We may have to take a fresh look at the old saying regarding teaching old dogs new tricks. There was a long period of time when majority leaders from either party in both the House and Senate would never call a vote on any legislation unless it was something they favored and until they knew they had properly whipped up the votes for a win. Message control dictated that you simply wouldn’t set yourself up for a loss on the floor. Not any more. Word on the street is that Harry Reid will call for a vote on Paul Ryan’s budget plan even though he’s fairly certain it will fail.

Senate Majority Leader Harry Reid (D-Nev.) will hold a vote on Rep. Paul Ryan’s (R-Wis.) budget in an effort to divide the Senate GOP conference.

Reid said on a conference call with reporters on Wednesday that he would hold a vote, saying it would give the Senate GOP an opportunity to say where it stands.

“Republicans seem to be in love with the Ryan budget. And so they are going to have an opportunity here in the Senate to vote on the Ryan budget and see [how many] Republican senators like the Ryan budget as much as their House colleagues did,” he said.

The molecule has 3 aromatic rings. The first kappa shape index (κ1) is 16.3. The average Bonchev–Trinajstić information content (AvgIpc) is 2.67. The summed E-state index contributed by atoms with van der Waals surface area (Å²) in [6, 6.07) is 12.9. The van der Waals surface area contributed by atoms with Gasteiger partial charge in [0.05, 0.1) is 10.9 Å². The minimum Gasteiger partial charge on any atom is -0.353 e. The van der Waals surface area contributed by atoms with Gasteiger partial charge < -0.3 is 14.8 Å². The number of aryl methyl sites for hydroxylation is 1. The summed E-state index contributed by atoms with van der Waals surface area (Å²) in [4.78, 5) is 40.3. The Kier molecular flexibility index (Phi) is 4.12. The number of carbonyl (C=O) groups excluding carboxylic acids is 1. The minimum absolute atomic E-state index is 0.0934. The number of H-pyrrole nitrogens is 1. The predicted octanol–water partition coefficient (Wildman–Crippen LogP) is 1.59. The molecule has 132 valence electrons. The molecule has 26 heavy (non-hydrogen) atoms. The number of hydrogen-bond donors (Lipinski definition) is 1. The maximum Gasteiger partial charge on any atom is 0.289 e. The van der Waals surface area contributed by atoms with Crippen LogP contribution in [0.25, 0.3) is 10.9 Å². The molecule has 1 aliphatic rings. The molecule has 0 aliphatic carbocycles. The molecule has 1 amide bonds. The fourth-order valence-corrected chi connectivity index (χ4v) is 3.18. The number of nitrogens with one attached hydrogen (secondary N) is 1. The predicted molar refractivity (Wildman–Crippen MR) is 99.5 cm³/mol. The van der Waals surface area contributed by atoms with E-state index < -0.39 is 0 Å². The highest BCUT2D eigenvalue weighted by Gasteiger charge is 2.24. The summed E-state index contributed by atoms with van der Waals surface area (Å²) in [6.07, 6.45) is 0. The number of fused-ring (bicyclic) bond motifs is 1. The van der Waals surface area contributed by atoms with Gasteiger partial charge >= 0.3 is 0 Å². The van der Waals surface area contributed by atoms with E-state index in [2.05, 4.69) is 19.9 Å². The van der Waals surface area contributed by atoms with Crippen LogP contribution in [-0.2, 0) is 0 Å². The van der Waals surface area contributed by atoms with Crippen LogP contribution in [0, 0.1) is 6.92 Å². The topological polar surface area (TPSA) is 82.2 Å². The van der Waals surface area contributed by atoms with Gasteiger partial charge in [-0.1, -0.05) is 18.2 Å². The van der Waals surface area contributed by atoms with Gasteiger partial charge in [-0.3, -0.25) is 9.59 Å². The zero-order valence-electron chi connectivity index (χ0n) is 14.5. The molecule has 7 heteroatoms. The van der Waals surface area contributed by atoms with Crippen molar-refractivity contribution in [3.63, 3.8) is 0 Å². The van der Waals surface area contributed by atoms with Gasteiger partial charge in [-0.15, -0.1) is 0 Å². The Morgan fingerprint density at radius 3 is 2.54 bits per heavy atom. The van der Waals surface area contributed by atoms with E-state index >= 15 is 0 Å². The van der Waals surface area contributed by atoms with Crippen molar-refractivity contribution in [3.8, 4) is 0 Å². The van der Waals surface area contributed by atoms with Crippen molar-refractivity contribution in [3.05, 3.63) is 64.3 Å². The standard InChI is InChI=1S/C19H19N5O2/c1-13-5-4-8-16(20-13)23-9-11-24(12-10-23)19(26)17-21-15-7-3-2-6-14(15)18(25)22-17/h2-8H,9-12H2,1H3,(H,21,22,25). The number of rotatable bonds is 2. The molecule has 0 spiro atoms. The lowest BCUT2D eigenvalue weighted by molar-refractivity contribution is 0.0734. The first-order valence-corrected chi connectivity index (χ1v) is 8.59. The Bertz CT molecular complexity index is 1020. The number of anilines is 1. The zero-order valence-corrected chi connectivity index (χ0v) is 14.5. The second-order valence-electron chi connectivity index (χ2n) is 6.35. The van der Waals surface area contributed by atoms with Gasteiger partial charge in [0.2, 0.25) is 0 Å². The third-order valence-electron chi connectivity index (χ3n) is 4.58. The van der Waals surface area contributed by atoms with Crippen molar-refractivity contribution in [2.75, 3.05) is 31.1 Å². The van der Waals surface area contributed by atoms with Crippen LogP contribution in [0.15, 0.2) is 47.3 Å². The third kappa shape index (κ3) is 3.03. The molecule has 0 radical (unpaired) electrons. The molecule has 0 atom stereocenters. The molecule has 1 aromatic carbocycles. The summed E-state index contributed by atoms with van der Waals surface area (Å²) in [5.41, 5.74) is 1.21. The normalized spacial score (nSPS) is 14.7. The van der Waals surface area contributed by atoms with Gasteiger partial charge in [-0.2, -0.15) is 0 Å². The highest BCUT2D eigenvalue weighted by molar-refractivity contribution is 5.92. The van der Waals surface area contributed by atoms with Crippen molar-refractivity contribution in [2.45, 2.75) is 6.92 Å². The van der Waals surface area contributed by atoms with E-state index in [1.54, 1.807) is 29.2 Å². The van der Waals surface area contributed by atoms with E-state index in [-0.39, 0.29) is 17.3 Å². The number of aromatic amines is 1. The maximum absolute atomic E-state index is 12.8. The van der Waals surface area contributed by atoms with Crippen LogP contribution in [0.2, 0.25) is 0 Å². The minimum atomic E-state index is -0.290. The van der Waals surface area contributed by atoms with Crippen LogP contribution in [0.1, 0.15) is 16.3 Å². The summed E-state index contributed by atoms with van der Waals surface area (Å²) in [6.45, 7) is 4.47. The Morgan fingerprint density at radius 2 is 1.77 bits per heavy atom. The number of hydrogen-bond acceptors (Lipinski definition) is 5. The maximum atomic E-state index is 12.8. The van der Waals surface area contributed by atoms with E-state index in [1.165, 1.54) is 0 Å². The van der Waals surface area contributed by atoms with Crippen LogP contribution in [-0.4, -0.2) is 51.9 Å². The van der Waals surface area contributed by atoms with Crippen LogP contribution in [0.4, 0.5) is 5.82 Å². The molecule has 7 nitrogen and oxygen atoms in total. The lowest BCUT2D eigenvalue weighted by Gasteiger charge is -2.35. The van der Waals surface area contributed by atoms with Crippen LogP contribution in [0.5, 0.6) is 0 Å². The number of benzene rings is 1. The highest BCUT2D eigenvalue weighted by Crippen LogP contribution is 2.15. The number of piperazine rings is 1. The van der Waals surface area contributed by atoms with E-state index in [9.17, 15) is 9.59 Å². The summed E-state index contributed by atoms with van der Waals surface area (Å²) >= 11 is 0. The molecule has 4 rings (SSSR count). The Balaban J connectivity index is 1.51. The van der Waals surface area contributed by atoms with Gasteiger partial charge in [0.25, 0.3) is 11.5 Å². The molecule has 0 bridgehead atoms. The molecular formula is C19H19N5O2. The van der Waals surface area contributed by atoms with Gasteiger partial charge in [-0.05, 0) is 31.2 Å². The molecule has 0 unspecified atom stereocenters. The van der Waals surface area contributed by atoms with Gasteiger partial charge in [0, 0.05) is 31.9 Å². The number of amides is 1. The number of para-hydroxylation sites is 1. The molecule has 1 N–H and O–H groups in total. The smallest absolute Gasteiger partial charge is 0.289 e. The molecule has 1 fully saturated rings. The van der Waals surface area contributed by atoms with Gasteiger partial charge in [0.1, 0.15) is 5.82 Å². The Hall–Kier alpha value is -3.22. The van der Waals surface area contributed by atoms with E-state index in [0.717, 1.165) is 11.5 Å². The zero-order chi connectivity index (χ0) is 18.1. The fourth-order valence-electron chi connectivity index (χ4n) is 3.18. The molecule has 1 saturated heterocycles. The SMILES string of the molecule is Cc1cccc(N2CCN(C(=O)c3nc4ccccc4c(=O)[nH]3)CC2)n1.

The Democrats are betting heavily that Americans are not ready to accept serious changes to entitlement programs and that their “tax the rich” message will still sell well enough across the country to gain electoral advantage next year. Reid seems to feel confident that a significant number of Republicans are talking a good game about the Ryan plan, but will not put their vote on the line in favor of a major change to entitlements if they’re facing a dicey reelection back home. If the ploy works, he walks away with a new talking point about how he split the Republican team. If the GOP stands firm, the measure still likely fails to the Democratic majority and they get a new ad to run against their opponents in swing states.

This isn’t the first time this type of trick has been rolled out. Earlier this month the House Democrats pulled a surprise move when a vote was held on a package of spending cuts even more severe than the original Republican proposal. While the vote was in progress, Democrats stepped up in mass changing their votes from “no” to “present” and forced a significant number of GOP members to switch their votes from yes to no to prevent the measure from passing.

How well will this work? If the latest Gallup poll results are any indicator, both parties are rolling the dice to a certain extent. Neither Obama nor Ryan muster majority support, with the President taking a statistically insignificant 44-43 lead. But the shocker in those numbers is that the group most supportive of Ryan’s proposals are seniors, the group Democrats are counting on the most to oppose entitlement reform. There’s plenty of room for both sides to maneuver here.

If this voting tactic proves effective, expect to see more tricks like this in the future. And look for members on both sides to be a bit more careful about their public statements if they may be put in a position where they might have to vote against their own proposals.